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Halal Meat Authenticity Testing Reassures Consumers of No Pig or Horse Contamination

Published: Tuesday, January 28, 2014
Last Updated: Tuesday, January 28, 2014
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New LC/MS/MS-based meat speciation method allows food testing laboratories to detect pig and horse contamination in diverse food products, with higher accuracy than existing methods.

The mislabelling of meat products sold for human consumption has serious implications from a safety and ethical perspective.  With recent news stories of pork and horsemeat contamination in different parts of the world, a renewed need for specialised testing of the food supply chain has rapidly arisen.  

For Muslim and Jewish communities, in particular, it is critical for consumers to know whether there is even the slightest contamination of foods that are considered permissible to eat (‘halal’ and ‘kosher’), having been prepared in accordance with Islamic or Jewish beliefs, respectively.  

To help serve the interests of these communities that together make up approximately 23% of the global population, scientists at the University of Münster, Germany, along with scientists from AB SCIEX, a global leader in analytical technology, have developed a new method for detecting pig and horse contamination of meat, including beef, chicken, lamb and others.

Major concerns about inaccurate, fraudulent or misleading labelling of meat-based products were raised during 2013 following numerous reports of horse and pig meat being detected, but not disclosed as contents, in beef-based products sold in supermarket chains across Europe.  Moving forward, this new method from the University of Münster and AB SCIEX allows food testing laboratories to test products quickly and easily for trace amounts of pig and horse contamination.

The new method, which was recently published in the Journal of Agriculture and Food Chemistry, uses liquid chromatography and tandem mass spectrometry (LC/MS/MS) to detect a number of biomarker peptides that are specific to pig and/or horse.

“Scientists in routine testing laboratories worldwide will now be able to use this method to detect and distinguish trace amounts of pig and horse in many food products,” said Prof. Dr. Hans-Ulrich Humpf, Head of the Institut für Lebensmittelchemie [Institute for Food Chemistry], University of Münster. 

“We are continuing our AB SCIEX tradition in partnering with experts in industry and academia to develop analytical tools that solve big problems,” said Vincent Paez, Senior Director of Food & Environmental at AB SCIEX.  “The halal testing method is a new tool that effectively addresses the safety, religious, ethical and dietary concerns of consumers who avoid products with pig and horse meat.”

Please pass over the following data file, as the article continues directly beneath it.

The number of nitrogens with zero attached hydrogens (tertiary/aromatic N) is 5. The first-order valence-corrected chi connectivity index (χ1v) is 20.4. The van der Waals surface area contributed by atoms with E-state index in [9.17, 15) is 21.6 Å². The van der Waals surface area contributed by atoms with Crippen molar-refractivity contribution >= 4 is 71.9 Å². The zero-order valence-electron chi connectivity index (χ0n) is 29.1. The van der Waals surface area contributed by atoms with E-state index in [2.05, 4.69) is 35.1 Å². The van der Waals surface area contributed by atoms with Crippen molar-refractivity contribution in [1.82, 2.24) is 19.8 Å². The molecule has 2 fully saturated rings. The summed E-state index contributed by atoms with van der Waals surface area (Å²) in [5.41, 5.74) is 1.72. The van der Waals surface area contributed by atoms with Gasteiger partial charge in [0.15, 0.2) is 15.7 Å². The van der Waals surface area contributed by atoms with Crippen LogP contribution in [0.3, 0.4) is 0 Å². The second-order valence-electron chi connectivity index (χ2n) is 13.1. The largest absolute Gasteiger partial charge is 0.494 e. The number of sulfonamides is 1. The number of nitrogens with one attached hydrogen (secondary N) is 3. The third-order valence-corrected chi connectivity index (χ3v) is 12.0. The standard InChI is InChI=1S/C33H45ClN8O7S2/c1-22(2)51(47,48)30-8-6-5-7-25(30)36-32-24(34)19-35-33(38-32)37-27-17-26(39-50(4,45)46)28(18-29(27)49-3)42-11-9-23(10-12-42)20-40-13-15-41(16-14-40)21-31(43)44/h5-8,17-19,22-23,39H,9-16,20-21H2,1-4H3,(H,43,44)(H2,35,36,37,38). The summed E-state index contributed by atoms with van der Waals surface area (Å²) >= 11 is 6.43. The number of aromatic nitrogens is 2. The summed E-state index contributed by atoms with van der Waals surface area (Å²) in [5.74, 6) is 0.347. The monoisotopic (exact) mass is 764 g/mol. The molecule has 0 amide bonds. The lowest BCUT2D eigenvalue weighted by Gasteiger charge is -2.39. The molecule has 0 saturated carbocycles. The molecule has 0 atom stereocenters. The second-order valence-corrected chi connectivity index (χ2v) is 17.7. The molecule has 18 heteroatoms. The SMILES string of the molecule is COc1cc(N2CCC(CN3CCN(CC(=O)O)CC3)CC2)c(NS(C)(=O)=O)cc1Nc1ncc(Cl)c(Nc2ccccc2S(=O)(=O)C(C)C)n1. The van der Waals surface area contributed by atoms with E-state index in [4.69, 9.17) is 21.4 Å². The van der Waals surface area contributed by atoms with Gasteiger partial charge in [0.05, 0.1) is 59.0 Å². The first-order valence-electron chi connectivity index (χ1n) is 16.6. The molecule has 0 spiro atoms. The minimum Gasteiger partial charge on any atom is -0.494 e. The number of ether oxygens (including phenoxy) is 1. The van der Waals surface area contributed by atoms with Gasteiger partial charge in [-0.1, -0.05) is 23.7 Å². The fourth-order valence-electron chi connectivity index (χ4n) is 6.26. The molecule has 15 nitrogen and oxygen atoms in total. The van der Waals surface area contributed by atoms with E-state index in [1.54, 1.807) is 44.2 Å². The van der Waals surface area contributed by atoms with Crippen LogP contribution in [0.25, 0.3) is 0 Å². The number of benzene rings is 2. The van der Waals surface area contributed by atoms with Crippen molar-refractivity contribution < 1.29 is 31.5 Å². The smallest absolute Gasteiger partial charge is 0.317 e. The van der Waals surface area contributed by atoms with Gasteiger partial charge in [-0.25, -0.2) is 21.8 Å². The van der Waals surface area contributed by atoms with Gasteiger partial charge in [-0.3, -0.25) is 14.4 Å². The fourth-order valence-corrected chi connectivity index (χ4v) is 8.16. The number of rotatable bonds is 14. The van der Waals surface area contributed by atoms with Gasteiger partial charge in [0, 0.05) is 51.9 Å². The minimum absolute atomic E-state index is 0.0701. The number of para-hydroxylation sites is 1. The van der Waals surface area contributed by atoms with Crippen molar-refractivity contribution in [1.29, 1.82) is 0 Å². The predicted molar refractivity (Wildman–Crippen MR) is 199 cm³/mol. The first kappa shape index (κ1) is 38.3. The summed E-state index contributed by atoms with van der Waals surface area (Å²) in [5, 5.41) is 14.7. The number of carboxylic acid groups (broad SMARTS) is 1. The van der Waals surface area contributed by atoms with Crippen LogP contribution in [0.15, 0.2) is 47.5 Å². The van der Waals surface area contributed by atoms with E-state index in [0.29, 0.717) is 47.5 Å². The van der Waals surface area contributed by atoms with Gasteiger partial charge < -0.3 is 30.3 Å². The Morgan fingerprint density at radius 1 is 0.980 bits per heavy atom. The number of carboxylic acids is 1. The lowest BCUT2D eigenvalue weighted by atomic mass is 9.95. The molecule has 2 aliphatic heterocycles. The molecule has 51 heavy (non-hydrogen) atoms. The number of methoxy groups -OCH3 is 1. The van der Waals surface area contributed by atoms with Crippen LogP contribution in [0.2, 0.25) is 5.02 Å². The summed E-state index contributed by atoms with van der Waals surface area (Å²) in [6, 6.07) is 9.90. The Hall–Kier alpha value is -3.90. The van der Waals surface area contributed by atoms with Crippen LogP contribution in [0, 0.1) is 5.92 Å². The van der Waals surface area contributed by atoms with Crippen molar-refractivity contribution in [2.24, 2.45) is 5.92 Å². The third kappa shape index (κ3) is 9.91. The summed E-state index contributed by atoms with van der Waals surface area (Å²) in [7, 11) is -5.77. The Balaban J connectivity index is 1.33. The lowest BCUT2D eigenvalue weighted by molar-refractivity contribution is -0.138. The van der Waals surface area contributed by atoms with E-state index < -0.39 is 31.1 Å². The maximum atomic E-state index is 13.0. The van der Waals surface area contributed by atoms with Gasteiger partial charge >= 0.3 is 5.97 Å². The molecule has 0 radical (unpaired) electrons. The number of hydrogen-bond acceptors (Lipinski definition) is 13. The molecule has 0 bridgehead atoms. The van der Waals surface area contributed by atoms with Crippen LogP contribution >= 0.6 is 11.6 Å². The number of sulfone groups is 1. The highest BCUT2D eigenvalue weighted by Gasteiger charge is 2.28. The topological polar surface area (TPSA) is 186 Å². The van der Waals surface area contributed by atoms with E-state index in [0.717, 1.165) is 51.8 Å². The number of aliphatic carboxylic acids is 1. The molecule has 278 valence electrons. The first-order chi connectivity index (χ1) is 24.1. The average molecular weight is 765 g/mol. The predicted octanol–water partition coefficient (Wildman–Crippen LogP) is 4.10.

As a leader in next-generation food testing technologies, AB SCIEX has previously developed similar methods for protein screening in food, including new techniques for detecting allergens such as eggs, milk, sesame seeds, nuts, and mustard simultaneously in food samples.  Scientists at AB SCIEX are continuing to look into other similar areas of ethical concern, including detection of gelatin that has come from species such as beef and pork.

Technical Deep-dive
The new mass spectrometry-based method offers a more accurate and reliable approach to meat speciation than other methods.   It can detect markers of multiple, different animal species in a single run vs. traditional methods, such as PCR or ELISA.  These older, widely-used approaches detect the animal’s DNA or intact animal proteins, respectively, but both of these approaches have limitations, particularly their lack of specificity, which can lead to false negative or false positive findings. 

The new method was developed using a two-pronged LC/MS/MS approach, using the TripleTOF® 5600 system first to identify the unique protein markers specific to a meat species, then the QTRAP® 5500 system to detect and confirm the presence of targeted meat peptides in unknown samples.

The QTRAP® 5500 system uses multiple reaction monitoring (MRM) to detect each peptide and is then capable of providing sequence information by acquiring a product ion scan for each triggered MRM, which can be used to confirm the peptide’s identity.   

“One of our goals was to develop a method that could be widely and routinely used by scientists in food testing labs, many of which have suitable mass spectrometry platforms,” said Dr. Jens Brockmeyer, Research Group Leader at the Institut für Lebensmittelchemie, University of Münster. “We also wanted to raise awareness of the new possibilities of MRM3 experiments with the QTRAP System, which can significantly improve sensitivity and specificity.”

Horse and beef protein markers may differ by as little as one or two amino acids, so it is important to have confidence in the results when distinguishing between species in food testing.  The new method presents the first MRM and MRM3 method for rapid and sensitive detection of both species (down to 0.13-0.25%), using routinely available MS techniques.


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